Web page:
If your kid is on par with his peers, your child’s preschool teacher can help assess this, there is no need to hire a tutor. But if they are struggling a bit, should you consider the extra help? To find out, our next post will include a quiz for you to find out.

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tutoring

Hello everyone. I have done this a few times in the past. The last time was a while ago though. Share something you have done recently with us. I am going to try to make this a monthly thing from now on. Keep it clean and enjoy.

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sharing

Your child may be fearful that you will not love them as much or be as proud of them if they mess up. Resist telling them the game or school play does not matter, which will invalidate their passions. Instead, you want to emphasize the message that you do not expect perfection, and while it does feel lousy to make a mistake, it is part of life and it will not affect how you feel about them. If they say that they do not want to be in that activity anymore because of a goof up, remind them of how much fun they had doing it and that they should hold on to those memories, rather than to dwell on one bad moment. Check out another post about learning from making mistakes. Leave us your comments. Your feedback is greatly appreciated. Let us know what other topics you would like to have discussed. Share this post with your family and friends. Remember to always praise your child.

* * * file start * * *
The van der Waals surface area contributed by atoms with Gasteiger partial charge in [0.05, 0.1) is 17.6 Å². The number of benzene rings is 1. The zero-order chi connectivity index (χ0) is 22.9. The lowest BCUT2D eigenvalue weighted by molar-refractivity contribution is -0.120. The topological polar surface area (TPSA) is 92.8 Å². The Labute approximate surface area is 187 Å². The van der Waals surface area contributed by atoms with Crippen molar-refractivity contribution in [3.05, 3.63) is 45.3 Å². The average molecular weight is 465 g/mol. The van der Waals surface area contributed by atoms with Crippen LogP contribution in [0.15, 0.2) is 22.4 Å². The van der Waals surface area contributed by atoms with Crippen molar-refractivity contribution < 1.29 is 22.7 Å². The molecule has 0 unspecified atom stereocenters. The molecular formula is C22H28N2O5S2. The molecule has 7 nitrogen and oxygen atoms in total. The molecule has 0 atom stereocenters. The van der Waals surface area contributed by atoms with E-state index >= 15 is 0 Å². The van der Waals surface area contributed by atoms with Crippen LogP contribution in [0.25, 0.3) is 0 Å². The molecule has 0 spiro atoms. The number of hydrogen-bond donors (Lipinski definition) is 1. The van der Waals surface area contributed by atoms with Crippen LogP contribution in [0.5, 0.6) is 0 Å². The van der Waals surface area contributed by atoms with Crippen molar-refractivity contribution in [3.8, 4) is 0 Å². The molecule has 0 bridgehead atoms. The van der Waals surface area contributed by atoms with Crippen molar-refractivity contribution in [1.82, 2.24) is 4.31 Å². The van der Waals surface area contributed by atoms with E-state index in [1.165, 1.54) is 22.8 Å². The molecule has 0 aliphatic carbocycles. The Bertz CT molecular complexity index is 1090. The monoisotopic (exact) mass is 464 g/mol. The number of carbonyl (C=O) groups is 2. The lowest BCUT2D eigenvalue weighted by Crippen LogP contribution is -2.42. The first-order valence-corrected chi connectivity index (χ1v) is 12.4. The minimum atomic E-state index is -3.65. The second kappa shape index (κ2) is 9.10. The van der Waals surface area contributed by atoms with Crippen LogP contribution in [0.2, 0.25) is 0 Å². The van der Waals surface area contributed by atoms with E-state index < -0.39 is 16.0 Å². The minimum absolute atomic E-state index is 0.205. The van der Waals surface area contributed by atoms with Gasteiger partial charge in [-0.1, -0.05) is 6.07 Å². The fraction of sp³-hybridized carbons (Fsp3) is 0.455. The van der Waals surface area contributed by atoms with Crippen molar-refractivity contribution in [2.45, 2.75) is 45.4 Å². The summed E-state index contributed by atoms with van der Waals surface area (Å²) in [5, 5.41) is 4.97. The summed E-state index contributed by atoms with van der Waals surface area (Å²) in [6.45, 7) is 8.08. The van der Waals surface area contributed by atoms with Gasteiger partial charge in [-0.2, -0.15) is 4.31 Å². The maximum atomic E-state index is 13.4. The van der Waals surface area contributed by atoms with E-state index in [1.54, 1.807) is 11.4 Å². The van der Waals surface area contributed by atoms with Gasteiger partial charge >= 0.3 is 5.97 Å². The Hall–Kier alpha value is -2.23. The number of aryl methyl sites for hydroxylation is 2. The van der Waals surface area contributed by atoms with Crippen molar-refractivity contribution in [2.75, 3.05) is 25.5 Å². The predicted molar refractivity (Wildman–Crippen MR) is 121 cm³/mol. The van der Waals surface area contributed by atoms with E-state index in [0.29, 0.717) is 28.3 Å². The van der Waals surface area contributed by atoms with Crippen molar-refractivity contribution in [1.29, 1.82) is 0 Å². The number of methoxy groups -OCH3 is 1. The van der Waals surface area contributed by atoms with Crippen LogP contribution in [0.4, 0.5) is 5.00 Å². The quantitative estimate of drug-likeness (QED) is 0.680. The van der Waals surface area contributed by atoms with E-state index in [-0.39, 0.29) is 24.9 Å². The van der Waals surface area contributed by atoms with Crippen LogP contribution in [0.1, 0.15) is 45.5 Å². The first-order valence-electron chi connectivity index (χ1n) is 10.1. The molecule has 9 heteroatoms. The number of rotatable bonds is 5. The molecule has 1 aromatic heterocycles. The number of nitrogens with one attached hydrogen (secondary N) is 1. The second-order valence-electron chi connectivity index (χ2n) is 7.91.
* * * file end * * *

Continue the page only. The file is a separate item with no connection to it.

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mistakes